Learn more about organizations that provide support by visiting our database of national organizations that offer cancer-related support services and choosing from a list of services.
Talking with Your Health Care Team about Sexual Health Issues
As you think about the changes that treatment has brought into your life, make a list of questions to ask your doctor, nurse, or social worker. Consider adding these to your list:
- What sexual problems are common among men receiving this treatment?
- What sexual problems might I have during treatment?
- When might these changes occur?
- How long might these problems last? Will any of these problems be permanent?
- How can these problems be prevented, treated, or managed?
- What precautions do I need to take during treatment? For example, do I need to use a condom to protect my partner?
- Should my partners and I use contraception to avoid a pregnancy? What types of contraception (birth control) do you recommend?
- Is there a support group that you recommend?
- What specialist(s) would you suggest that that I talk with to learn more?
Listen to tips on how to manage changes in sexuality and fertility caused by cancer treatments such as radiation therapy.
(Type: MP3 | Time: 3:19 | Size: 3.1MB)
Radiation Therapy Audio Transcript
What Men Can Do About Changes in Sexuality and Fertility
What men can do about changes in sexuality and fertility caused by radiation therapy.
Wondering how getting radiation therapy might impact your sex life? All men can listen to this track to learn about possible changes in sexuality. For men getting radiation therapy to the pelvic area, such as the testes or prostate, Dr. Ross will also talk about changes in fertility. Let's listen in now.
I'd like to open up with some general information about sexuality that may be helpful to all men getting radiation therapy.
One of the most common questions I get from men is "Can I have sex during radiation therapy?" The good news is most men can continue to have sex during their treatment. However, it's best to check with your doctor to make sure it's okay for you.
Others ask, "Is it normal to have a low sex drive during radiation therapy?" And the answer is also yes. So, while you may be physically able to have sex, you may just not feel like it. Guys, be easy on yourselves. You may be very tired, worried, or in pain from the treatment.
There are many steps you can take to stay close with your partner, other than having intercourse. You can figure out together what kind of touching feels good, such as holding, hugging, and cuddling. You can also stay close without being physical. Many couples bond by listening to music together or taking walks and holding hands.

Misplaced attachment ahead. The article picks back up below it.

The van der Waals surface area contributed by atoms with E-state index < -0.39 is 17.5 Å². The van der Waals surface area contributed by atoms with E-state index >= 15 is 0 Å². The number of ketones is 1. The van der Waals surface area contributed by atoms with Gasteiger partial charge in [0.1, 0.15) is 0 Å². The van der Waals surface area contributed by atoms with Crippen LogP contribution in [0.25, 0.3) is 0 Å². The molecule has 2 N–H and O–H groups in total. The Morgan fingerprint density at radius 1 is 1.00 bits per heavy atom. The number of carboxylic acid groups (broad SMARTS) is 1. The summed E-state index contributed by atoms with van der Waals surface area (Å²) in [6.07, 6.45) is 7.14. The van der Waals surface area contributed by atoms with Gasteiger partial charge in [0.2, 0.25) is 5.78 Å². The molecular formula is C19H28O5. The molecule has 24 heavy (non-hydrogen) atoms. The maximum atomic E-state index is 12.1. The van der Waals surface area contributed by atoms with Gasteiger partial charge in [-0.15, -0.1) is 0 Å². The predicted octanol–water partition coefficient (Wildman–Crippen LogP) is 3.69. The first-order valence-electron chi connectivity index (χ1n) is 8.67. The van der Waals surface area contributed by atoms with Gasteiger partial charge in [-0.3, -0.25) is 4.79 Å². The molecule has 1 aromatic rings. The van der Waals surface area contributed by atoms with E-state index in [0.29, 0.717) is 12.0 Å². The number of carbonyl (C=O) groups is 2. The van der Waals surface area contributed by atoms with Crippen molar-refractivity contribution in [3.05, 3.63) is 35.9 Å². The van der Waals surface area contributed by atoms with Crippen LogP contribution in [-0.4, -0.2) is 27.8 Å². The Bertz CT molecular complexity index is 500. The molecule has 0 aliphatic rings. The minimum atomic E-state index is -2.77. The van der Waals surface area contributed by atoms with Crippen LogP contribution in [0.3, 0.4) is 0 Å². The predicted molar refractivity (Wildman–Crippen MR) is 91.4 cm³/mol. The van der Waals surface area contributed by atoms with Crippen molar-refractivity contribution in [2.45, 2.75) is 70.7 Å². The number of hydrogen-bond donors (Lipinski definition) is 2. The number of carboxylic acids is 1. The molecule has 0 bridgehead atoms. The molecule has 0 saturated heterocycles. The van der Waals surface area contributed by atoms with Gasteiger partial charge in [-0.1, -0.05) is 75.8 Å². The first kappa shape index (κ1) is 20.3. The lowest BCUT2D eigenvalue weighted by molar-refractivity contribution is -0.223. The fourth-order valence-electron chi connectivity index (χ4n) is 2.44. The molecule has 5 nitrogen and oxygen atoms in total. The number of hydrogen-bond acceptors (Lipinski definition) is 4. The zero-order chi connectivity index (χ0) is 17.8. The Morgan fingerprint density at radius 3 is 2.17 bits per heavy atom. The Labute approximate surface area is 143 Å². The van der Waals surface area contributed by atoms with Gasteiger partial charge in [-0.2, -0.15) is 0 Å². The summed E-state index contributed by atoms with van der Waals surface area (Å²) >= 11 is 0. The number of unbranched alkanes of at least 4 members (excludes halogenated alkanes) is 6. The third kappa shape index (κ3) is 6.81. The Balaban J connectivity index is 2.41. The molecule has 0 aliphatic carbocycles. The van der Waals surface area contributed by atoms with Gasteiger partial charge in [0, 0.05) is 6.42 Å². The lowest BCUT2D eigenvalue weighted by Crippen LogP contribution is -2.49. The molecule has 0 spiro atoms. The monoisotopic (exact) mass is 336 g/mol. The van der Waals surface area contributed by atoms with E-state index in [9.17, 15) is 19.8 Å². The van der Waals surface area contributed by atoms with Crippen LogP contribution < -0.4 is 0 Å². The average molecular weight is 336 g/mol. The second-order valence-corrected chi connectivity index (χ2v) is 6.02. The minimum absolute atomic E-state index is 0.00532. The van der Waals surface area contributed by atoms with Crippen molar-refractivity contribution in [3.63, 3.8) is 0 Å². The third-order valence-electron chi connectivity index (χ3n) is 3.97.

Now for questions from men who are getting radiation therapy to the pelvis.
They often ask me what changes they might have after radiation therapy. Of course, this varies from person to person and depends on the type of cancer being treated. Here's what we know:
Many men don't have problems having sex after radiation therapy. For other men, radiation therapy can make it more difficult to get or keep an erection. These changes can happen slowly, after completing radiation therapy. Talk with your doctor or nurse to learn what you should expect.
I also receive questions from men getting radiation to the pelvis about whether or not they can have children in the future. I tell them that it's important to talk with their doctor. There are things you can do now to plan for children later. Your doctor can talk with you about sperm banking or refer you to a fertility specialist.
We've covered a lot of information, so let's go over the main points:
First, while it depends on the type of cancer you have, it is likely that you can continue having sex during treatment. However, some men find that they have low sex drive during this time.
For men getting radiation to the pelvis, some may find it difficult to get or keep an erection. These changes can happen slowly after completing radiation therapy.
Some men receiving radiation therapy to the pelvis are still able to make a woman pregnant—but some are not. So if you are getting radiation to the pelvis and would like to have children later on, talk with your doctor before you start treatment. Your doctor can help you learn about what you can do now or refer you to a fertility specialist. Some men place their sperm in a sperm bank to use later.
Lastly, the best advice I can give you is to learn about all your treatment options. Ask about any side effects. And keep talking with your partner and your doctor as issues or questions come up.